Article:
Autonomy CFO: Sentenced

May 14, 2019

I read ”Autonomy’s Former CFO Sushovan Hussain Sentenced to Five Years in Jail.” The article reported that Sushovan Hussain will be incarcerated for 60 months and then “subject to “a further three years ‘supervised release’.” In addition to the sentence, Mr. Hussain has been fined $4 million and another $6.1 million described as a “forfeiture payment.” This $6.1 is the money Mr. Hussain allegedly received as a result of the sale of Autonomy to Hewlett Packard. HP bought Autonomy for about $11 billion in 2011. (HP news release is here.)

The write up states:

In summing up, Breyer stated that Hussain had been involved in a “methodological long-term pattern” of making false statements and added that Hussain believed that in a high-growth business, such as Autonomy, future growth would effectively cover-up any false statements. Breyer also argued that Hussain had used his position to corrupt “a number of innocent people”, chivvying them into becoming a part of the fraud.

If you are unfamiliar with the technical details and some of Autonomy’s background, you will find a profile I wrote years ago in the Xenky archive. This is a version of my final report, and it has not been updated, but it provides some context for the interest Autonomy generated in its search, retrieval, and content processing systems.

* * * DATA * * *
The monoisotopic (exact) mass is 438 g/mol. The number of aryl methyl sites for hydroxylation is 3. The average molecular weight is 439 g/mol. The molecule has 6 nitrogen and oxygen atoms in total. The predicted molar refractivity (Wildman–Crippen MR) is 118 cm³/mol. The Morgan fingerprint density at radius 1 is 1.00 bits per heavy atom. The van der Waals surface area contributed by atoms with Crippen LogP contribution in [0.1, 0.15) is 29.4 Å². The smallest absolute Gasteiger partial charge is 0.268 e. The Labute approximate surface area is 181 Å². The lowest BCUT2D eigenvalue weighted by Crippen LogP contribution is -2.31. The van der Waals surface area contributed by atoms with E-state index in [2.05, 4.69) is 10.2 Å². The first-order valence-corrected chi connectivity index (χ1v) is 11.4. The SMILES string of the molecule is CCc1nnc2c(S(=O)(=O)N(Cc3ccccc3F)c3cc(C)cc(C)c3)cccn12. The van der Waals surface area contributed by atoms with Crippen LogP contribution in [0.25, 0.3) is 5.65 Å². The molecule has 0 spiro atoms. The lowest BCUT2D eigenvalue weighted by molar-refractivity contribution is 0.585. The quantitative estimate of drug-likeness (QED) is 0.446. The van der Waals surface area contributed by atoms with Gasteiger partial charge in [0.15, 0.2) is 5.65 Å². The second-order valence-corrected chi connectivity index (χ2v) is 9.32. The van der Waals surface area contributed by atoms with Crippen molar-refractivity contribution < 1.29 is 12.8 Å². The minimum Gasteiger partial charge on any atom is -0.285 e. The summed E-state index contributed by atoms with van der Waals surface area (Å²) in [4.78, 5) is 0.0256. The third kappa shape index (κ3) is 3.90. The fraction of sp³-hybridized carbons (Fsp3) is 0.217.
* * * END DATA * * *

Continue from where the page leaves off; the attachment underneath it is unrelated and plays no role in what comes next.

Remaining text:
The Register, a UK publication, provides periodic updates about the trial currently underway in England. You can locate these reports at Use the search function to locate the stories.

Some History of Enterprise Search

This sentence and fine was more aggressive than the judgment against the former Fast Search & Transfer founder, John Lervik, who after a series of legal processes, was cleared of wrong doing in 2016. Microsoft purchased Fast Search & Transfer in 2008.

Autonomy and Fast Search were the two vendors of enterprise search which were the most widely licensed information access systems in the period 2005 to 2010 when appetite for proprietary search began to decline. The acquisition of Vivisimo by IBM and the purchase of Exalead by Dassault did not lead to litigation. Other search vendors sold out or simply tried to reinvent themselves in a somewhat challenging search for revenues.  Today, the most widely used enterprise search system is Elasticsearch, which is available as open source software. Endeca has been absorbed into Oracle. Delphis and Entopia went out of business. OpenText rolled up a number of search companies, which are now largely forgotten; for example, Fulcrum and BRS. There are a number of interesting case studies waiting to be written; for example, the trajectory of Convera from “inventor” to consulting business, the fate of Verity and IBM’s Stairs as well as other companies helping to expand search’s version of the tulip craze centuries ago.

Stephen E Arnold, May 14, 2019


One Response to “Autonomy CFO: Sentenced”

  1. Dan Speck on May 17th, 2019 9:12 am

    I think you meant “Ontopia” instead of “Entopia”, right?

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